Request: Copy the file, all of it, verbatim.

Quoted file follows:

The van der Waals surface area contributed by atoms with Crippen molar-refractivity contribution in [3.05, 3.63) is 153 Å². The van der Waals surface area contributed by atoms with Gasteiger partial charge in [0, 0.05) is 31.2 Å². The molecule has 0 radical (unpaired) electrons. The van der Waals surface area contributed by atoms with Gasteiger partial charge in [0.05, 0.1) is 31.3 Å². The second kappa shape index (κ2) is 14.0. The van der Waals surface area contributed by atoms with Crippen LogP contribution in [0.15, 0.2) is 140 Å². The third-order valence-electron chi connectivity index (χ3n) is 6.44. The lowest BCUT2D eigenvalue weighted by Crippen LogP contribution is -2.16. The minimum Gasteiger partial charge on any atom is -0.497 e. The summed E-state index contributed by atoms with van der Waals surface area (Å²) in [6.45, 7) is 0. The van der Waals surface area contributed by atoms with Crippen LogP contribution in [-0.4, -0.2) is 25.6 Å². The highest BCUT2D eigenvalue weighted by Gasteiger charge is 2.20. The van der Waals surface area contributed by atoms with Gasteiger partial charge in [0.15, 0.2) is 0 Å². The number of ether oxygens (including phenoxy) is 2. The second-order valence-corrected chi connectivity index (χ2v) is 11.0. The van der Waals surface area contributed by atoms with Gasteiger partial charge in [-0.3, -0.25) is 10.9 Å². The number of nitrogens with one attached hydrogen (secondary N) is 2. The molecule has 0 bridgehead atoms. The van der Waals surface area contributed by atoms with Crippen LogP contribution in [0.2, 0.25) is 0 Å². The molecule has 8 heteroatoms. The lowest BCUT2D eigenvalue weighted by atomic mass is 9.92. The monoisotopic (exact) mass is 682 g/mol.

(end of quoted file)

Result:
The van der Waals surface area contributed by atoms with Crippen molar-refractivity contribution in [3.05, 3.63) is 153 Å². The van der Waals surface area contributed by atoms with Gasteiger partial charge in [0, 0.05) is 31.2 Å². The molecule has 0 radical (unpaired) electrons. The van der Waals surface area contributed by atoms with Gasteiger partial charge in [0.05, 0.1) is 31.3 Å². The second kappa shape index (κ2) is 14.0. The van der Waals surface area contributed by atoms with Crippen LogP contribution in [0.15, 0.2) is 140 Å². The third-order valence-electron chi connectivity index (χ3n) is 6.44. The lowest BCUT2D eigenvalue weighted by Crippen LogP contribution is -2.16. The minimum Gasteiger partial charge on any atom is -0.497 e. The summed E-state index contributed by atoms with van der Waals surface area (Å²) in [6.45, 7) is 0. The van der Waals surface area contributed by atoms with Crippen LogP contribution in [-0.4, -0.2) is 25.6 Å². The highest BCUT2D eigenvalue weighted by Gasteiger charge is 2.20. The van der Waals surface area contributed by atoms with Gasteiger partial charge in [0.15, 0.2) is 0 Å². The number of ether oxygens (including phenoxy) is 2. The second-order valence-corrected chi connectivity index (χ2v) is 11.0. The van der Waals surface area contributed by atoms with Gasteiger partial charge in [-0.3, -0.25) is 10.9 Å². The number of nitrogens with one attached hydrogen (secondary N) is 2. The molecule has 0 bridgehead atoms. The van der Waals surface area contributed by atoms with Crippen LogP contribution in [0.2, 0.25) is 0 Å². The molecule has 8 heteroatoms. The lowest BCUT2D eigenvalue weighted by atomic mass is 9.92. The monoisotopic (exact) mass is 682 g/mol.